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Although places of worship are allowed to remain open during the current coronavirus lockdown, Mayor of London Sadiq Khan has urged synagogues to close down and “look beyond what is technically permitted.”

United Synagogue chief executive Steven Wilson said, “As things stand, it is legal for shuls to remain open for services, with full social distancing in place. Government data show the risk of transmission in places of worship is extremely low.”

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However, most of Great Britain’s 62 United Synagogue shuls are closed. Only one of the six shuls of the various synagogual movements in Ilford, remains open – that of Chabad.

A representative of one of the closed shuls, Cranbrook United Synagogue, told The Jewish Press, “We closed when the recent lockdown was announced even though places of worship didn’t need to close. Ours is a very elderly congregation. We didn’t think it was safe.”

A representative of Golders Green Synagogue, which has a wider age range, told The Jewish Press, “We are only open for outside weekday afternoon services.”

In South Manchester, Hale Hebrew Congregation administrator Suzanne Etchells told The Jewish Press, “We closed a little before the lockdown out of a duty of care. Everything is on Zoom at the moment.”

But in North Manchester, Holy Law Congregation president Kevin Feddy told the Jewish Press, “We have a large shul which can accommodate congregants in a socially-distanced way, sitting two meters apart from others who are not in the same household. We have taken great care to put measures in place, which minimize the risk of transmission.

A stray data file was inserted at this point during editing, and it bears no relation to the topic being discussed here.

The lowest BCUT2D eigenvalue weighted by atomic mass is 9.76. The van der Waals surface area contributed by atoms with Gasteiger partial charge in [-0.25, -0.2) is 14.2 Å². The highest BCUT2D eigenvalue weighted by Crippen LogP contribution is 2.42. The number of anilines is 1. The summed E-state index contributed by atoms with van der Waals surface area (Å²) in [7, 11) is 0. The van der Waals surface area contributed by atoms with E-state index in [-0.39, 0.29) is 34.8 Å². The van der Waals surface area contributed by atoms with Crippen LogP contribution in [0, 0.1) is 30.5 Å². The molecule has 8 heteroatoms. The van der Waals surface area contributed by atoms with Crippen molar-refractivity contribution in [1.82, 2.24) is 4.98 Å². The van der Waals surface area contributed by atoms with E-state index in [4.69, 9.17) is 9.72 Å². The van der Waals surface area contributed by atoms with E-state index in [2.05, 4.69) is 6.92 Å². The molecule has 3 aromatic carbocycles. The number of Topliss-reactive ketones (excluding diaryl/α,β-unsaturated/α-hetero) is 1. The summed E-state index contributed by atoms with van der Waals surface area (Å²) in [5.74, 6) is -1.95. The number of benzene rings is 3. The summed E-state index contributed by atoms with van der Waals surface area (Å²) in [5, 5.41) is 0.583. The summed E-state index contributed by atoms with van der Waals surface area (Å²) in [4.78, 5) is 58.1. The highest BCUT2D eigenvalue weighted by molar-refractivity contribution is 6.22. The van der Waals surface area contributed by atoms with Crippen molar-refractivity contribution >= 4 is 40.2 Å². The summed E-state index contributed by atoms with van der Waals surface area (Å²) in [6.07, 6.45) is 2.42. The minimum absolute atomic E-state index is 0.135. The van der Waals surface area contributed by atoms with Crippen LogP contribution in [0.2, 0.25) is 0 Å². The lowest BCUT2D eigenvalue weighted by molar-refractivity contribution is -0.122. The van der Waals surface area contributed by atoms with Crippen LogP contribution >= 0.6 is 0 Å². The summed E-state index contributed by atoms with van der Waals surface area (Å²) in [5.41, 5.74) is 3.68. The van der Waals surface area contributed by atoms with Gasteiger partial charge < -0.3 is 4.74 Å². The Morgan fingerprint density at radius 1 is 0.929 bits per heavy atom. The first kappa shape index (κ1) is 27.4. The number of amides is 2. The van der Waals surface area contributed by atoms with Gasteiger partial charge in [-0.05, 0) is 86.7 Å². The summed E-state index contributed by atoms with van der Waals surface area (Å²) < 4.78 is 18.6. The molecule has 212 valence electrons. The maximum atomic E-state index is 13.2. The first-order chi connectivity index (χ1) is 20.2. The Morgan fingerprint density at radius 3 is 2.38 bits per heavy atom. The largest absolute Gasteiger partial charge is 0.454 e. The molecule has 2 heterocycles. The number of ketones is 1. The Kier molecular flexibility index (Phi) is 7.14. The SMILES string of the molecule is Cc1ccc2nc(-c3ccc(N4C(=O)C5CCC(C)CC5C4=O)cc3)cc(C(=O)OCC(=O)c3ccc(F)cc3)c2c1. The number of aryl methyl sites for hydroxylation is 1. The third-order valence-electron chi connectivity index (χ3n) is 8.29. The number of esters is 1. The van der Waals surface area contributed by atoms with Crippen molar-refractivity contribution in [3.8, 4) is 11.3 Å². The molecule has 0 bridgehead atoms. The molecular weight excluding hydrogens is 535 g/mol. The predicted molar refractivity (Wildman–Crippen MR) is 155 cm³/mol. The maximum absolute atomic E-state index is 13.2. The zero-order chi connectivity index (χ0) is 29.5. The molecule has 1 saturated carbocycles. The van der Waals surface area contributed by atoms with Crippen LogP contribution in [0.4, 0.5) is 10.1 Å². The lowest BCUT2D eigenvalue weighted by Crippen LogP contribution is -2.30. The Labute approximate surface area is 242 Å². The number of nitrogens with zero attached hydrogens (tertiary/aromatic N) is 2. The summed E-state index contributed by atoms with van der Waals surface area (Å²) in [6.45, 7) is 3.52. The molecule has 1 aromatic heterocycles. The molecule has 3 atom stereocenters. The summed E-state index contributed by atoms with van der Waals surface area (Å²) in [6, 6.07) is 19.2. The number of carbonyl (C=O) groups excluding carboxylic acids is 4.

“As long as people wish to come to shul and the law allows it, we intend to remain open.”

He added, “In fact, we have attracted a large number of new members since we re-opened in July, who want to attend a shul with rigorous Covid-19 measures.”

 

Corbyn Appeals to High Court

Former Labour leader Jeremy Corbyn applied to the High Court on Monday to try to overturn his suspension from his party over anti-Semitism.

Meanwhile, a survey by the Campaign Against Anti-Semitism found that two-thirds of Jews believe they have a long-term future in the UK with Corbyn’s exit from the Labour leadership.

 

Workers Strike at Jewish Nursing Home

An Orthodox London Jewish care home, which lost a third of its residents to the novel coronavirus, now faces a workers strike led by the United Voices of the World union.

In response, the Golders Green’s Sage Nursing Home said in a statement, “Given its charitable objectives, it is disappointing that United Voices has chosen to campaign against a small Jewish charitable home and not the many other commercial, care homes who pay similar rates.”

The statement continued: “Like many in the care sector, Sage is battling with the consequences of Covid-19 – severe operational challenges, increased costs and the tragic loss of a third of its patients.” It warned that the strike could “lead to the closure of the care home.”

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Doreen Wachmann served as a senior reporter and columnist for Britain’s Jewish Telegraph newspaper for more than 20 years.